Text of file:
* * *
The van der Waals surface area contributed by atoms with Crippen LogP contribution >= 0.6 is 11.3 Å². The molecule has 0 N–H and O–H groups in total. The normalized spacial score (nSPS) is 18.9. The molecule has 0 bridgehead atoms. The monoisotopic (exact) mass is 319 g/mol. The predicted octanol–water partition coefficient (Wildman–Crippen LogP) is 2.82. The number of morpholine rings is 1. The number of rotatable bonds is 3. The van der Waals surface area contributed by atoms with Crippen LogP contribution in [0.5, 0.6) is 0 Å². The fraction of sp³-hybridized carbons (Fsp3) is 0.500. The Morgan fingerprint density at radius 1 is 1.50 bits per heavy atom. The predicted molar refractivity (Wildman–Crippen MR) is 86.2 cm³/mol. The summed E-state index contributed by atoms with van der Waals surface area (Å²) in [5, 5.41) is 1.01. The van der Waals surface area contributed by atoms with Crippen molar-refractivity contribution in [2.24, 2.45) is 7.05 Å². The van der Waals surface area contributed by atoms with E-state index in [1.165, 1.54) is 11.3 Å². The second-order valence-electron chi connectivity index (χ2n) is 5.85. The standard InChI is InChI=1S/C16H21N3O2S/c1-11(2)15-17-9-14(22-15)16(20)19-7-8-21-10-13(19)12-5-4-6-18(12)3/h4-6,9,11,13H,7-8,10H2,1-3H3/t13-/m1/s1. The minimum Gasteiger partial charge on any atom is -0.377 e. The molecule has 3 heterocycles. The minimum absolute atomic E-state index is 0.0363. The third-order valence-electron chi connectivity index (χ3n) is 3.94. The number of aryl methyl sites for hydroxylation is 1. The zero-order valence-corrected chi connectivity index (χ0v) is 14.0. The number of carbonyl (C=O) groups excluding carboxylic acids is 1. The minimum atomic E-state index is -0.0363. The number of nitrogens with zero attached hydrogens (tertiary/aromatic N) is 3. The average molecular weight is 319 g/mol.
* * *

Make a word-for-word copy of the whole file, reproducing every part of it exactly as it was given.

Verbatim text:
The van der Waals surface area contributed by atoms with Crippen LogP contribution >= 0.6 is 11.3 Å². The molecule has 0 N–H and O–H groups in total. The normalized spacial score (nSPS) is 18.9. The molecule has 0 bridgehead atoms. The monoisotopic (exact) mass is 319 g/mol. The predicted octanol–water partition coefficient (Wildman–Crippen LogP) is 2.82. The number of morpholine rings is 1. The number of rotatable bonds is 3. The van der Waals surface area contributed by atoms with Crippen LogP contribution in [0.5, 0.6) is 0 Å². The fraction of sp³-hybridized carbons (Fsp3) is 0.500. The Morgan fingerprint density at radius 1 is 1.50 bits per heavy atom. The predicted molar refractivity (Wildman–Crippen MR) is 86.2 cm³/mol. The summed E-state index contributed by atoms with van der Waals surface area (Å²) in [5, 5.41) is 1.01. The van der Waals surface area contributed by atoms with Crippen molar-refractivity contribution in [2.24, 2.45) is 7.05 Å². The van der Waals surface area contributed by atoms with E-state index in [1.165, 1.54) is 11.3 Å². The second-order valence-electron chi connectivity index (χ2n) is 5.85. The standard InChI is InChI=1S/C16H21N3O2S/c1-11(2)15-17-9-14(22-15)16(20)19-7-8-21-10-13(19)12-5-4-6-18(12)3/h4-6,9,11,13H,7-8,10H2,1-3H3/t13-/m1/s1. The minimum Gasteiger partial charge on any atom is -0.377 e. The molecule has 3 heterocycles. The minimum absolute atomic E-state index is 0.0363. The third-order valence-electron chi connectivity index (χ3n) is 3.94. The number of aryl methyl sites for hydroxylation is 1. The zero-order valence-corrected chi connectivity index (χ0v) is 14.0. The number of carbonyl (C=O) groups excluding carboxylic acids is 1. The minimum atomic E-state index is -0.0363. The number of nitrogens with zero attached hydrogens (tertiary/aromatic N) is 3. The average molecular weight is 319 g/mol.